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66 quality using the NON treatment for the winter establishment would be sufficient. When compared to the 30 30 treatment, the 15 15 and NON irrigation treatments resulted in 36% and 73% reduction in water, respectively Under the NON irrigation treatment plots received an average of 19 mm wk 1 during the 60 d establishment period. Previous work shows that turfgrasses are able to maintain acceptable quality when irrigated between 17 mm wk 1 and 41 mm wk 1 (Fu et al., 20 04; Wherley, 2011). While the NON irrigation treatment received no addition establishment irrigation it still applied enough water during establishment to maintain acceptable turfgrass quality. Because winter rainfall was below the historical average dur ing the 60 d establishment period, a recommendation of no establishment irrigation can be made when laying sod in Southwest Florida in Jan. A change in bulk density from 1.6 g cm 3 to 1.7 g cm 3 had a negative effect on root growth for three of the grasses in this study. Bahiagrass had an 11% reduction in total root length at a soil depth of 7.5 cm to 30 cm, while Captiva had an 18 % reduction in total root length in the top 7.5 cm of soil as a result of compaction. Zoysiagrass experienced a 22% reduction in total root length when planted on compacted soils. Floratam had no changes in root growth due to compaction throughout the study. Previous research has shown that small changes in bulk density can have a negative effect on root growth. For example, decreases in root growth were seen for Kentucky bluegrass when bulk density is increased from 1.27 g cm 3 to 1.32 g cm 3 perennial ryegrass when bulk density is increased from 1.27 g cm 3 to 1.32 g cm 3 tall fescue when bulk density is increased from 1.32 g cm 3 to 1.34 g cm 3 St. Augustinegrass when bulk density is increased from 1.6 g cm 3 to 1.8 g cm 3 and zoysiagrass,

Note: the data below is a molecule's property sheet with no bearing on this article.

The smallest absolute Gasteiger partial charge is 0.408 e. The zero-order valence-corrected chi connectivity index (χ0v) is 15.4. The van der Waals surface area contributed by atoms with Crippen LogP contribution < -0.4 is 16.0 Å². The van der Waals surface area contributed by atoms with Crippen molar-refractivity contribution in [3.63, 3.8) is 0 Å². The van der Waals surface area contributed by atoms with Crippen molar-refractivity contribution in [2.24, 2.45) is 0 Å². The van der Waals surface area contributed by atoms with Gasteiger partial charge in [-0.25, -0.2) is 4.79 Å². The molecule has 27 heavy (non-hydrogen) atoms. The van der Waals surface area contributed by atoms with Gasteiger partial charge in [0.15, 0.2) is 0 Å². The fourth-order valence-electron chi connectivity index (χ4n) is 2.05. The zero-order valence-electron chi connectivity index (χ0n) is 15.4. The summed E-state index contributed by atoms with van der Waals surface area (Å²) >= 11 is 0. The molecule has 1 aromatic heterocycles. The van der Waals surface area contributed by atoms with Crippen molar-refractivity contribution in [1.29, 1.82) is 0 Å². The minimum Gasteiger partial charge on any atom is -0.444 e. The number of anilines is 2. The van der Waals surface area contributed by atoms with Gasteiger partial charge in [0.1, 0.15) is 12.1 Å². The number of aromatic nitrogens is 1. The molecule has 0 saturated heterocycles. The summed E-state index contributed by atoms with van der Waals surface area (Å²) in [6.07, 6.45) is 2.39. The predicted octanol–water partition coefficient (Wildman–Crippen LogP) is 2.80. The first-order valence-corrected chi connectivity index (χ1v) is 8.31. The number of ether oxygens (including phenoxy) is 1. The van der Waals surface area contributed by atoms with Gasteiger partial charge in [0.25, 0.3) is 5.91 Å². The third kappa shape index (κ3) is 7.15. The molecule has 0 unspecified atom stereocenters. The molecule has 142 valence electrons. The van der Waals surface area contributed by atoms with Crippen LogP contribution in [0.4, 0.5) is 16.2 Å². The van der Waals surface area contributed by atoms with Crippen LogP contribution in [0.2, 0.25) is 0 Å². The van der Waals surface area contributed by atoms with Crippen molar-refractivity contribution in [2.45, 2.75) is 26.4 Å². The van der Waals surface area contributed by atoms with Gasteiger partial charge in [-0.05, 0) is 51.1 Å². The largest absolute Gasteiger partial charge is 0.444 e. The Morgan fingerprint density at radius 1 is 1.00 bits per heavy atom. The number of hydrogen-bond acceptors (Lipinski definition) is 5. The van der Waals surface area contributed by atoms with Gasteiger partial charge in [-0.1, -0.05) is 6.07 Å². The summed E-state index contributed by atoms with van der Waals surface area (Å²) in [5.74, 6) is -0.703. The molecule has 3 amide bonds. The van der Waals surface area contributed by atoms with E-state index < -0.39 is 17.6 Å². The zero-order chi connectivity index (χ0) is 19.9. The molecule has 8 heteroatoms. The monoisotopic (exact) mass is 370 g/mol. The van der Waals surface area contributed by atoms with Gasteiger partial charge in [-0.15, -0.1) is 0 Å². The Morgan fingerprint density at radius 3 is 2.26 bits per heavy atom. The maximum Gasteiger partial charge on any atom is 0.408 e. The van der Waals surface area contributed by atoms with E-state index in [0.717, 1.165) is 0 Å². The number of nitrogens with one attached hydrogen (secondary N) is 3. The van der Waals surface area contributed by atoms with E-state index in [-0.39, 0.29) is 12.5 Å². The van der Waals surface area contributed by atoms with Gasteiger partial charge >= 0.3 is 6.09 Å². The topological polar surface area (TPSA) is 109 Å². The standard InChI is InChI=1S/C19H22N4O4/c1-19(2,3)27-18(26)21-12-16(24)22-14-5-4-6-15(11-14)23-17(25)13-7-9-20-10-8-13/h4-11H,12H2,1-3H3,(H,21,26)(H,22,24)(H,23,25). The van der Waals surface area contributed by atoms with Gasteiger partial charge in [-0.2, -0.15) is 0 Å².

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67 bermudagrass, and centipedegrass when bulk density is increased 1.8 to 1.9 g cm 3 (Carrow, 1980; Matthieu, 2011). Previous resear ch in agronomic crops reported decreased root growth for barley when bulk density is increased from 1.64 g cm 3 to 1.78 g cm 3 oats when bulk density is increased from 1.38 to 1.52 and wheat when bulk density is increased from 1.33 to 1.52 (Oussible et al ., 1992; Shuurman, 1965). Irrigation treatments had no effect on the total root length of any grasses in this study. It is thought that irrigation of new sod is critical to promote root growth, however, Sinclair et al. (2011) found that frequency of irrig ation had no effect on root growth. They also found that for bahiagrass, zoysiagrass, and St. Augustinegrass only 13 mm wk 1 irrigation was sufficient for root growth of sod. The NON treatment received, on average, as low as 19 mm wk 1 of irrigation during the establishment period, which has been shown to be enough to be successful in producing acceptable turfgrass quality in mature grasses. Many studies show that turfgrass is able to be irrigated below 100% ET and still maintain accep table quality. Meyer and Gibeault (1986) found that warm season turfgrasses could maintain acceptable quality when irrigated at 43 63% of ET. Garrot and Mancino (1994) found that bermudagrass could be irrigated between 57 and 64% ET and still maintain ac ceptable quality. Carrow (1995) saw similar results with bermudagrass maintaining quality at 66% ET. He also found that zoysiagrass and St. Augustinegrass could maintain quality levels at 80 and 76% ET, respectively. Fu et al. (2004) found that bermudag rass and zoysiagrass were able to maintain acceptable quality at 60 and 80% ET, respectively. While these rates are primarily for mature turfgrass stands, Sinclair et al. (2011) found that successful sod establishment is possible under a modest,